Peppers traces the history of the Supreme Court law clerk form the early days to the present, despite being hampered by confidentiality issues (there is as little information on the Rehnquist Court, in general, as there is on the earliest days of the law clerks). He spent a good long time digging for substantive material, interviewing former law clerks (and a couple of Supreme Court justices) both in person and in writing to figure out how the position has changed over the years and, of course, whether there really are hands in the hollow backs of Supreme Court justices. (The answer, for what it's worth, seems to be "maybe once or twice in the past, but not on a regular basis.") The distillation presented in this book is a lot more interesting than it sounds, shot through with quotes that give a glimpse not only into the duties of the clerks, but those of the justices as well.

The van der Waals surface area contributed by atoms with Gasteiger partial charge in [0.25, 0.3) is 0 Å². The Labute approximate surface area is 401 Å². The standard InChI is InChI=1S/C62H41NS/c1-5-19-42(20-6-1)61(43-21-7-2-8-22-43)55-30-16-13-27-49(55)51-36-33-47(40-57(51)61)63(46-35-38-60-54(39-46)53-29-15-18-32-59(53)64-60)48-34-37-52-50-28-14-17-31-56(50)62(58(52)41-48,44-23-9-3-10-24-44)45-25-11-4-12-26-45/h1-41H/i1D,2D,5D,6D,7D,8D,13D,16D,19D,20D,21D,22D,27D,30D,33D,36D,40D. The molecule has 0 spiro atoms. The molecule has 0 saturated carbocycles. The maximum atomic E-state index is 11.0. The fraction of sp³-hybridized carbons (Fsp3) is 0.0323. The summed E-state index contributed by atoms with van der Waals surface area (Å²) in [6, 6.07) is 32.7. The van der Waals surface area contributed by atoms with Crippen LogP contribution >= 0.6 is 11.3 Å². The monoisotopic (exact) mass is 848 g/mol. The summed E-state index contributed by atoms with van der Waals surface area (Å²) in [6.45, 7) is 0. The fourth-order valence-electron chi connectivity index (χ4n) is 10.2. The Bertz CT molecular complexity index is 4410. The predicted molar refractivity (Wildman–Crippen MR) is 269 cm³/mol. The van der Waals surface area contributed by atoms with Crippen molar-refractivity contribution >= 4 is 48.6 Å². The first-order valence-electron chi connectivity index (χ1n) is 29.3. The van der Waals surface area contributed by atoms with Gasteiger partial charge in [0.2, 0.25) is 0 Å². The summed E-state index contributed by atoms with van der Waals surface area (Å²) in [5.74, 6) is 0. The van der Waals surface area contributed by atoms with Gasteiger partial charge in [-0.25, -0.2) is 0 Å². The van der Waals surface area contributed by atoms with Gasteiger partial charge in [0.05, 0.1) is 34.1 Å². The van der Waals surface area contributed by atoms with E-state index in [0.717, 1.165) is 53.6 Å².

I picked this up, I admit, because Todd and I were classmates. The last thing I expected was to be as interested in the material herein as I was. I'd recommend this one without a second thought to lawyers and laymen alike. *** ½
Courtiers of the Marble Palace: The Rise and Influence of the Supreme Court Law Clerk download epub
Legal Education
Author: Todd C. Peppers
ISBN: 0804753822
Category: Law
Subcategory: Legal Education
Language: English
Publisher: Stanford Law and Politics; 1 edition (April 26, 2006)
Pages: 328 pages